Childhood and adolescence are full of big changes, and it’s normal for kids to experience some emotional ups and downs. This is even more true during COVID-19. But at least one in five kids will have a diagnosable mental-health problem that requires treatment. It’s very important that parents stay tuned-in to their child, and keep communications open, so they can better detect early signs of emotional problems.
What are some indicators that a child is dealing with mental-health issues? Common signs include feeling very sad or withdrawn for two or more weeks; severe mood swings; changes in eating or sleeping habits; disinterest in personal hygiene; or sudden, overwhelming fear or anxiety for no apparent reason. If a child shows one or more of these signs, talk with them and with their doctor right away. Don’t ignore the signs.
Parents might worry that bringing up the subject of mental health with their child may somehow make the problem worse — or make an imagined problem somehow come true. This isn’t the case. Kids who are struggling typically feel relieved to have the topic out in the open. It’s important that parents are calm and compassionate, and that they reassure their child that there’s no reason to feel embarrassment or shame. Emphasize that this is a solvable problem, and that you will do everything you can to help them feel better. Keep in mind that even tweens and teens who won’t open up fully to a parent will usually do so with a doctor or another mental-health expert.
Early action and effective treatment can help your child get back on track, continue their healthy development, and feel hopeful about their future.
Visit our mental health resource hub to learn more.
Fishing and boating season is here, and swim season is on the way. Now’s the time to double-check that your family’s life jackets are U.S. Coast Guard-approved, that they are in good condition and that they fit properly.
For kids, the fit depends on their current size and weight: never buy a life jacket to ‘grow into.’ When fastened, a life jacket should be snug yet comfortable. To test the fit, lift your child by the shoulders of the jacket: their chin and ears should not slip down into the jacket. For younger children, choose a life jacket with a collar for head support, and a strap between the legs. And of course, remember that kids must always be supervised by an adult when in or near the water.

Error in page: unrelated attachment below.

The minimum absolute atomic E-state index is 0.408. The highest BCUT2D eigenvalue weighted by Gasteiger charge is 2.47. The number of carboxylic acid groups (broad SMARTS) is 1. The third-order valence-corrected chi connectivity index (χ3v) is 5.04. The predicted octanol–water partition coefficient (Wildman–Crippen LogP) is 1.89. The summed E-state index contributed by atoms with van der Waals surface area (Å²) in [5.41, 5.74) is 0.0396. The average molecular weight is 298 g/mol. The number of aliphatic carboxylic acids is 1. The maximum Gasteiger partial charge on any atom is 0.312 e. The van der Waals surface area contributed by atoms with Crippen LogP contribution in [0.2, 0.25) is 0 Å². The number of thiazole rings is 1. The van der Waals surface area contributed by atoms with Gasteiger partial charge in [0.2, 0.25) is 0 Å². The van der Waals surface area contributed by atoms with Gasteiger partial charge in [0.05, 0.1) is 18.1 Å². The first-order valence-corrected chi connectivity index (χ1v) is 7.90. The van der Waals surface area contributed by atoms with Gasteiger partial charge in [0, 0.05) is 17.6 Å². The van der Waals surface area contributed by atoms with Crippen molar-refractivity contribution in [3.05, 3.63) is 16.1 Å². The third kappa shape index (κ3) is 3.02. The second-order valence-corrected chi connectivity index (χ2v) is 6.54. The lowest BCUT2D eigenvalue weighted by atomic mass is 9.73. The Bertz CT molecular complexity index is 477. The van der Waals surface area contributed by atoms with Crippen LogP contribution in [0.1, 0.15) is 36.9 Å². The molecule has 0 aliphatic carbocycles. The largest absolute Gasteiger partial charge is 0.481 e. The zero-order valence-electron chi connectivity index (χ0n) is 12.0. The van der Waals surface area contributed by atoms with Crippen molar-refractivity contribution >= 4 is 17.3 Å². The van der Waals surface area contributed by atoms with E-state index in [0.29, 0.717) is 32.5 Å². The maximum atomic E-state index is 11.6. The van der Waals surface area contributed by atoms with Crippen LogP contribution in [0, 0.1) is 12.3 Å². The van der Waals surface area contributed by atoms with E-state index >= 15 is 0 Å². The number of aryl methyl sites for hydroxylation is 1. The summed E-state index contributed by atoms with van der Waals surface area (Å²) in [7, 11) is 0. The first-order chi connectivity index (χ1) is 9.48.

Get more water safety tips for your family.
Ankle sprains are one of the most common injuries for active kids. A sprain happens when ligaments in the ankle stretch or tear — usually due to twisting or turning. To treat an ankle sprain at home, follow the PRICE steps: Protection, Rest, Ice, Compression and Elevation. Protect the sprain with a brace, splint or boot. Rest from activities that cause pain or limping. Ice the ankle for the first one to three days, three to five times a day for 15 to 20 minutes each time. Compress the ankle with an elastic bandage. Elevate the ankle above the heart level by lying down with pillows under the foot. Call your child’s doctor for help deciding if they should be seen or if you can continue treating their injury at home.
This handout includes exercises to try after an ankle sprain.
Exposure to lead can harm brain growth in young children, especially those 6 and younger. Normally, a child’s body absorbs essential nutrients that help it make healthy bones, muscles and brain connections. But when lead is available, the body can absorb it instead, causing permanent and often serious health problems. The most common source of this heavy metal is lead-based paint in older homes. If your toddler or preschooler regularly spends time in a house built before 1950 — or one built before 1978 that has had recent repairs or improvements — ask your doctor for a blood-lead screening test. Learn more about sources of lead, and how to prevent lead poisoning.
Keep aiming for five servings of fruits and vegetables a day. Eat what’s in season or buy frozen, dried and canned items to cut down on cost.